Machine Learning , some thoughts

GF gfrer at
Mon Jun 25 07:05:25 EDT 2018

Largely I agree with Bert.
Medicine is an art for 80% and science for 20%

What medical data is recorded in most cases by GP’s is so scanty that AI is not possible.
Collecting data over long periods of time might help.

Most IT-systems can not store all the epistemology that is needed for AI, at present.
Most of that needed additional info can be obtained on the fly by IT-systems to be designed,
Most of the context information (dates, times, locations, persons involved, relationships), are  available but never stored,

Analysis of images, sounds, that might become feasible.

Gerard   Freriks
+31 620347088
  gfrer at

Kattensingel  20
2801 CA Gouda
the Netherlands

> On 25 Jun 2018, at 12:52, Bert Verhees <bert.verhees at> wrote:
> On 25-06-18 12:40, GF wrote:
>> Providing health and care is part science and for a large part an art.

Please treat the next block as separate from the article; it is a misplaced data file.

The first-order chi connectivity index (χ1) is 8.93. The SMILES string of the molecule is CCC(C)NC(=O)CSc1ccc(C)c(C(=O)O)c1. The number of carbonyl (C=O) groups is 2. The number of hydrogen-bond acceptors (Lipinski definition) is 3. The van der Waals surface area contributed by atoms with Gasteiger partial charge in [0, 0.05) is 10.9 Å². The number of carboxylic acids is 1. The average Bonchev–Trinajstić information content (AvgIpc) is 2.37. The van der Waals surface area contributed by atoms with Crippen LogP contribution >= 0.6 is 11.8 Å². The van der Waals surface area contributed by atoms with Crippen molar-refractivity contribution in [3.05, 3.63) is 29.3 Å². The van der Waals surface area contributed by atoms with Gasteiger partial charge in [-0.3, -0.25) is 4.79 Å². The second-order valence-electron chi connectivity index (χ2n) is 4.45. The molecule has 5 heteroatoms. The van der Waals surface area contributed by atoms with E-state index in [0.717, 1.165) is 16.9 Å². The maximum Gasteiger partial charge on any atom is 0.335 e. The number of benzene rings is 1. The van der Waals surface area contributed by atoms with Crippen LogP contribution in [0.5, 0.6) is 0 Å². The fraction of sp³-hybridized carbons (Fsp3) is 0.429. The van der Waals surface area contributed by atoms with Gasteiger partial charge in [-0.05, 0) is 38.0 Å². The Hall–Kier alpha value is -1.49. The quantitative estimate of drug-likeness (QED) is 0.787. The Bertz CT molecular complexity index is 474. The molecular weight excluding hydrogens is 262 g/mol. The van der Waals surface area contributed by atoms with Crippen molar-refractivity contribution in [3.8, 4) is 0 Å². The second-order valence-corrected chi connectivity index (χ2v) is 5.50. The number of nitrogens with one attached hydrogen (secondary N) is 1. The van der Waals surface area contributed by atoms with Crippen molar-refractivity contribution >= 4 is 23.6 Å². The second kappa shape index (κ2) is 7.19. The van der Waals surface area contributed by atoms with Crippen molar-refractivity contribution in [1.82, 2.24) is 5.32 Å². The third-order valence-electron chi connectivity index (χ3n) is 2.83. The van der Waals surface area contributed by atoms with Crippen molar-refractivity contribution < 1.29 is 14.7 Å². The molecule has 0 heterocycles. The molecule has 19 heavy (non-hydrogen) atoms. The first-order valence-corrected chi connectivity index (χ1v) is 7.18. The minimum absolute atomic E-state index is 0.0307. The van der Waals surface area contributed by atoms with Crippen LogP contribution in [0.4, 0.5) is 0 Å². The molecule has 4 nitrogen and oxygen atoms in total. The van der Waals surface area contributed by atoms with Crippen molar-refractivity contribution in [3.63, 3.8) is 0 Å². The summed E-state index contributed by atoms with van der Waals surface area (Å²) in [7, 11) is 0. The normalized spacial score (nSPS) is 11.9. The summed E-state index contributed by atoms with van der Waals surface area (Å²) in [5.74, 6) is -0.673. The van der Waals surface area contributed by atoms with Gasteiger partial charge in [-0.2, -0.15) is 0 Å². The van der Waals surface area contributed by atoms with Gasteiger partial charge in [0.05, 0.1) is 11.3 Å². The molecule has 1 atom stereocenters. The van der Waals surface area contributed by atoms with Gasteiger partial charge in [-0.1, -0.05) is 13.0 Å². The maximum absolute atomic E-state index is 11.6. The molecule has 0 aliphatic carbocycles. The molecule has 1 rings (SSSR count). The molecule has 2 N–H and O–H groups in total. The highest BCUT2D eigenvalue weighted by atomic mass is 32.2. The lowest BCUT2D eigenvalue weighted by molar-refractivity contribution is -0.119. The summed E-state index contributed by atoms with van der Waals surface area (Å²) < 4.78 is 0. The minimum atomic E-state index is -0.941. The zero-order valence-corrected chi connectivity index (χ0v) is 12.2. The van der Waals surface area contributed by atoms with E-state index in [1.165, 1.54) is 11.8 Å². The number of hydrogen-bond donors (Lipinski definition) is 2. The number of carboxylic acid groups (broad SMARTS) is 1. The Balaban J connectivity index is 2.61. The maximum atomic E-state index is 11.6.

>> Meaning that humans are needed.
>> Artificial Intelligence is a nice scientific hyped topic and nothing more.
>> That is not to say that AI might play a role and can be of use.
>> It needs to be properly designed, engineered and not hacked together.
>> It is certain that AI applications in healthcare must be treated as Medical Devices.
>> For it function properly we need to be able to document healthcare topics including the full context/epistemology.
> I agree, especially on GP-level, I checked with my wife, she is GP, as you (Gerard) know. I asked her if the context/epistemology in a EHR is sufficient for machine-learning. It is not, she sufficient, and that will never be. GP's have other things to do then carefully record all datapoints that describe a disease.
> Even when using archetyped-systems this does not change.
> Allthough, there are some patient-conditions which are very typical for a disease, mostly this is not the case.
> For example, many infection-diseases have fever as a symptom, and one person gets pain in his back, and the other has headache as a result of fever and other inconveniences coming with infection disease.
> So, the GP cannot do much with machine learning, the best source of knowledge is his experience, and if he cannot solve with that, he should ask someone else, or send the patient to the hospital to a specialist.
> But there, machine learning can do things in some specialties.
> Anyway, thanks for your reply
> Bert

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